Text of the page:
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Messages - Alewyfe

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The Pub / Re: Espresso machines
« on: July 23, 2016, 09:36:41 AM »
 would get the model without the burr grinder. you probably already have a good grinder. why pay for another one?

The Pub / Re: Brewery Visitor
« on: May 22, 2016, 09:56:26 AM »
Wow! He is a real brewer now. He's got a beard!  You both look great and  I appreciate that as busy as running breweries keeps you two, you still manage to field so many questions here on the forum. Cheers gentlemen.

Yeast and Fermentation / Re: Activated Wyeast packet
« on: April 25, 2016, 09:28:10 AM »
Sometime back when I was playing with a microscope, I took a year old package of Wyeast that had somewhat swollen out of the fridge and did a cell count and viability test on it. I got over 99% viability, so I called Wyeast to see if that was even possible. They said absolutely.

Yeast are a lot heartier than we think. Usually, the older the yeast, the more time to wake from dormancy.
The problem for most of us is maintaining a clean enough environment that nothing else which grows faster takes hold first.

Since then, I've used lots of old yeast as a LHB used to give it to me free. My advice...make a starter and taste the decanted starter wort before you pitch. Do it even if the yeast is fresh. You'll get used to the taste of green unhoped beer and will be able to easily identify when something  is not right with the starter.

Curious....what is a density meter used for in the brewery?

I think they're talking about a dissolved oxygen meter.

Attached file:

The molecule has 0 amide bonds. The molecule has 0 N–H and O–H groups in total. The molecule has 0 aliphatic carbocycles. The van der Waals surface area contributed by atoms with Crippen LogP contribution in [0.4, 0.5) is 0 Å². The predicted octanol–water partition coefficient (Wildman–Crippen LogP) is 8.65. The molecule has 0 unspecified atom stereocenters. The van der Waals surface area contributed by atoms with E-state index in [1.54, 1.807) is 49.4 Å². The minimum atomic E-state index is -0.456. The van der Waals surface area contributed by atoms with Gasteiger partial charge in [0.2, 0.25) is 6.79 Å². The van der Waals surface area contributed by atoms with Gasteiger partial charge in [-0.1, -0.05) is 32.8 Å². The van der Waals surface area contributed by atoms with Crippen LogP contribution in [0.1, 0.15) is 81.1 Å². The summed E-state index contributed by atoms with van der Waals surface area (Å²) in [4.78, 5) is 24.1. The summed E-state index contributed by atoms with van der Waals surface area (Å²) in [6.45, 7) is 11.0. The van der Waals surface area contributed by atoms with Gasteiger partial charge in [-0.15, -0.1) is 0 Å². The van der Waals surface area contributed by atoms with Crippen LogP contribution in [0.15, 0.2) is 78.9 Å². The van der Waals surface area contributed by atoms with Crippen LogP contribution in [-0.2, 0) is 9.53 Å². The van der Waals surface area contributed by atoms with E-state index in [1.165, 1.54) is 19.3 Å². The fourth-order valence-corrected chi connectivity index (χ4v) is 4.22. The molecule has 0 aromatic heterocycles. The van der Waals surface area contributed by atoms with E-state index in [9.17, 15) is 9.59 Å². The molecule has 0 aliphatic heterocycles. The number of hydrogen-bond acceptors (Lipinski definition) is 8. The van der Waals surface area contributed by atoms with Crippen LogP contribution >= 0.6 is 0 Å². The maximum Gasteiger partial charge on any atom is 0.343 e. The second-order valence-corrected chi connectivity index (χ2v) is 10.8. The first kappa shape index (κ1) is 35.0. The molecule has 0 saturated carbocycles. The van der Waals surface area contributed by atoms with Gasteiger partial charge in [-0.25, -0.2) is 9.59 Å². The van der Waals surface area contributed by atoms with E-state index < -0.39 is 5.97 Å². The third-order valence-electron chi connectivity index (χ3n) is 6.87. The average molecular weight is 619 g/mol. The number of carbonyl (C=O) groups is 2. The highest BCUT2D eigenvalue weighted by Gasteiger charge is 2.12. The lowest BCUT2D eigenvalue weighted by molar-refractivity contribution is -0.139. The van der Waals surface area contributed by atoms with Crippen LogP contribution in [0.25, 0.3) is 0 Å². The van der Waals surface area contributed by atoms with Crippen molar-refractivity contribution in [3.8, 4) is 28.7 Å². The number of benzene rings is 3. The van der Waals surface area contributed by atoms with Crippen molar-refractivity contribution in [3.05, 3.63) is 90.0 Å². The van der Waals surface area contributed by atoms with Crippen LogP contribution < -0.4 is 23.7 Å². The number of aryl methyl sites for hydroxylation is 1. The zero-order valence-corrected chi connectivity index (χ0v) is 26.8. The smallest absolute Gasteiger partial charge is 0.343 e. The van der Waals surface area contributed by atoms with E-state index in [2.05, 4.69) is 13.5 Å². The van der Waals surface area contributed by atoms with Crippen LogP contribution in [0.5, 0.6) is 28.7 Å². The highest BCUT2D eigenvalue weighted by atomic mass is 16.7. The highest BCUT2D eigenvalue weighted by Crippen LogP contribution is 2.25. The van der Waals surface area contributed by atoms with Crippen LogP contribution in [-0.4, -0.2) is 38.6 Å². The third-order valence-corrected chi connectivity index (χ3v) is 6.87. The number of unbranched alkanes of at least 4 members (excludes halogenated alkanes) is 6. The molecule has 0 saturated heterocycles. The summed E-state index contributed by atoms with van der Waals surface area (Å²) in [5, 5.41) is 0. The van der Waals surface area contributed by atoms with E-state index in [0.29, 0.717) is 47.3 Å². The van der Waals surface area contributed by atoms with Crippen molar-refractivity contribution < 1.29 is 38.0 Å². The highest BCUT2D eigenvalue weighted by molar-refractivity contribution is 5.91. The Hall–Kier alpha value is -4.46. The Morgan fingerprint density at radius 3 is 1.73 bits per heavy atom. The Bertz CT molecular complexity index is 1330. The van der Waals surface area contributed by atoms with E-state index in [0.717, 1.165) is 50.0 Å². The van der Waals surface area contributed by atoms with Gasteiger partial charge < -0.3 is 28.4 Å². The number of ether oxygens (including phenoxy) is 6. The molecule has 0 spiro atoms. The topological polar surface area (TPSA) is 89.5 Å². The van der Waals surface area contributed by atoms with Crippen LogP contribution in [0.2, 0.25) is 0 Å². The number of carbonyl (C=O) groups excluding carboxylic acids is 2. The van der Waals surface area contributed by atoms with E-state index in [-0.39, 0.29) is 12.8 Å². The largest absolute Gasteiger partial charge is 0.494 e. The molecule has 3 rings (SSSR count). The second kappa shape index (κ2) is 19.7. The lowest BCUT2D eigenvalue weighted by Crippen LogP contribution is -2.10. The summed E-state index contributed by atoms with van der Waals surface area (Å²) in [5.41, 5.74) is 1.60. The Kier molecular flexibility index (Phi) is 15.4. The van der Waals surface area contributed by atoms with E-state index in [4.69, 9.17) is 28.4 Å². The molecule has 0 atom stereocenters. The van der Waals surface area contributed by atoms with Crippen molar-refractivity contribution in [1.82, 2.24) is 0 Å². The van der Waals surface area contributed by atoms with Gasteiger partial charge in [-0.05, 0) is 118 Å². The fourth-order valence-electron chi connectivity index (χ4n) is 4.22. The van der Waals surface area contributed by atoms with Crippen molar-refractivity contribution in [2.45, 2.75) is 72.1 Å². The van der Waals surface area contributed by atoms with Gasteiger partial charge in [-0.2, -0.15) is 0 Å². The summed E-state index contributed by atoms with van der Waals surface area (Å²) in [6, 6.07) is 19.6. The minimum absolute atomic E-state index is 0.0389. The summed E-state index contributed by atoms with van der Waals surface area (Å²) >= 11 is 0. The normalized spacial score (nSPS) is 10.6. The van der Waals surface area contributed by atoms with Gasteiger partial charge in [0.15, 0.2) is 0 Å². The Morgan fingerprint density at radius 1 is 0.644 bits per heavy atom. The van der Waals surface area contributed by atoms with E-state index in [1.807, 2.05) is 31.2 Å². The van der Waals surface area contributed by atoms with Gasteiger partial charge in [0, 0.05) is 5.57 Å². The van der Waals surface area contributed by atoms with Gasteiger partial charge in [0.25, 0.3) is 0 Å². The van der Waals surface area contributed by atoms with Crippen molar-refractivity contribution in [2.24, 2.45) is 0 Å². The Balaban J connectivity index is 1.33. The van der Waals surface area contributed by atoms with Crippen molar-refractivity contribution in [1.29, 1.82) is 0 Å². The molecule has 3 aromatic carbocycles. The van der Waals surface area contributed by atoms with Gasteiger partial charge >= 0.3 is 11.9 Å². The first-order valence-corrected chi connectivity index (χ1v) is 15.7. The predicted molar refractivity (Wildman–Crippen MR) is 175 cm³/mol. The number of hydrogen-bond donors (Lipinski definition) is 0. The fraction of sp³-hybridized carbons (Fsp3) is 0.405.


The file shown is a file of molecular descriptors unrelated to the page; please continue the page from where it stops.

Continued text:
That would make sense. I couldn't comprehend what a density meter might tell you that a hydrometer couldn't.

Curious....what is a density meter used for in the brewery?

Homebrewer Bios / Re: Thomas from Ireland
« on: March 23, 2016, 10:08:37 AM »
Cheers to you Thomas. Lousy beer here and a couple trips to the UK is what got me started brewing back in the '70s. You've got no idea of how it cheers me to know we've now got beers good enough to be appreciated abroad. I toast the work you are doing to foster home brewing in Ireland and welcome you to a great group of fellow enthusiasts here on the forum. Look forward to hearing more of what you're up to.

I would have extrapolated how much priming solution to use. If it's normally 2 cups you use for 5 gals., then you would just use 1/5 of that for one gallon. There are also some priming tablets you can buy which you simply add directly to the bottles. Also, any piece of tubing would probably fit into the gallon bottle. I assume you tried to use an auto siphon or something which probably wouldn't fit.  You need to siphon the good old fashioned way.

Events / Re: Homebrew Conference T-shirt
« on: March 06, 2016, 01:14:54 AM »

Events / Re: 2016 Homebrew Con
« on: March 05, 2016, 11:00:19 AM »
You guys are a stitch! Klickitat Jim for King...and I want one of those Conn shirts.

Events / Re: Homebrew Conference T-shirt
« on: March 05, 2016, 10:42:48 AM »
You ol' dinosaur you! I suddenly don't feel so alone. Still irrelevant, just not alone  :-\

Equipment and Software / Re: refractometer question
« on: March 05, 2016, 10:23:28 AM »
Spend some $$. There is no such thing as good and cheap in a refractometer. Most of the ones sold by the HBS are too cheap. The handheld ones that are good come out of the wine industry suppliers and run upwards of $80 to $100.